New rules make hydrocodone painkillers harder to refill

 New rules make hydrocodone painkillers harder to refill

It’s going to be more difficult to refill prescriptions for the most popular painkillers starting today, when new federal rules move products with hydrocodone into a stricter drug class reserved for the most dangerous and addictive substances.

In approving the change, the Drug Enforcement Administration cited the 7 million Americans who abuse prescription drugs and the 100,000 overdose deaths from painkillers in the last decade. Hydrocodone combinations, including Vicodin, Lortab and Norco, now account for more prescriptions than any other drug, with more than 130 million filled each year.

Proponents of the new rules believe many prescriptions go to younger people for recreational use because they are less likely to suffer from arthritis or other chronic pain conditions.

But many doctors, pharmacists and patients say the rule change effectively punishes people suffering from pain conditions because a small minority of the population abuses the drugs. The changes will be most burdensome for patients with cancer, disabilities and those who live in rural areas or in nursing homes, advocates say.

“For some patients who are legitimately using hydrocodone products for pain, this will be more challenging for them,” said Amy Tiemeier, associate professor at St. Louis College of Pharmacy. “For physicians, the hassle will make them think twice about whether it’s really necessary to prescribe this drug or maybe they should prescribe something else that has less addiction potential.”

The changes mean:

• Prescriptions for hydrocodone combination painkillers can be only for a 30-day supply.

• No refills will be allowed.

• Each prescription must be handwritten by a doctor, not called in or faxed to a pharmacy.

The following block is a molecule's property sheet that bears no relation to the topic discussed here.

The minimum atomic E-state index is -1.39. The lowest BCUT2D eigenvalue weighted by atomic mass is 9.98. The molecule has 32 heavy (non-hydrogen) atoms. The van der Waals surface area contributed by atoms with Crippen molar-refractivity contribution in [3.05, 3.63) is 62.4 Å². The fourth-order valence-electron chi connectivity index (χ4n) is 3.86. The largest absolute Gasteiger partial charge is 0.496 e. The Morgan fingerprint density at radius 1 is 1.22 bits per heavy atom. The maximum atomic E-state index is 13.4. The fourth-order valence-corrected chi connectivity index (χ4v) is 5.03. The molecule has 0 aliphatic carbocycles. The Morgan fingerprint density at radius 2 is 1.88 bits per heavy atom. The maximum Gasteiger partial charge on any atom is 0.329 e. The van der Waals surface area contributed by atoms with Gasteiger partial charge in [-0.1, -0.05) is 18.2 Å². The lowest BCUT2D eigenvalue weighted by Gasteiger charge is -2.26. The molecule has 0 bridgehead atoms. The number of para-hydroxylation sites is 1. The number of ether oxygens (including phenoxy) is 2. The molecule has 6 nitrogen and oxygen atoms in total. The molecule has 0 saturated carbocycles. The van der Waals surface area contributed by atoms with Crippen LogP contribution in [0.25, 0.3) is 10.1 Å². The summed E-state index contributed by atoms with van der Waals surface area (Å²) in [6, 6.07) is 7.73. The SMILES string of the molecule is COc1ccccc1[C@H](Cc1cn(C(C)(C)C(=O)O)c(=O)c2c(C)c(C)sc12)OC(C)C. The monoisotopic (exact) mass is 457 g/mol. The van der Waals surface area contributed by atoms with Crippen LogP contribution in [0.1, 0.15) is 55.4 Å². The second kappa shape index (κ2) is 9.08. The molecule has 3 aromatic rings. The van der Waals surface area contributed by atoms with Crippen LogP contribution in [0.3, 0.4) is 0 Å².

• Only doctors can write the prescriptions, not nurse practitioners, physician assistants or other midlevel providers.

“This is going to have a big impact on our practice,” said Dr. Robert Swarm, chief of pain management at Washington University in St. Louis. “Every time you prescribe a medication the doctor has to sign a piece of paper, and the patient has to get to the pharmacist. In a lot of situations that’s difficult to put together.”

Previously, doctors could prescribe a 30-day supply of hydrocodone combination drugs with up to five refills. Under the new classification there is some flexibility for post-dating prescriptions to allow for a 90-day supply, and doctors may be able to call in emergency short-term prescriptions for an injury or other acute need. But pharmacies don’t have to agree to those concessions, doctors said.

“The spirit of (the new rule) is every time the medicine is dispensed, the doctor is supposed to make a conscious review of the case and a decision to write a new prescription,” Swarm said.

That could lead to more emergency room visits or an even bigger black market for people seeking painkillers. And patients who decide to self-medicate with over-the-counter drugs run the risk of liver damage from taking too much.

Now there won’t be many options for prescription painkillers in the less restrictive classifications. Tylenol with codeine won’t be as tightly controlled, but the drug’s effects are more variable and potentially more risky compared to hydrocodone products, Swarm said.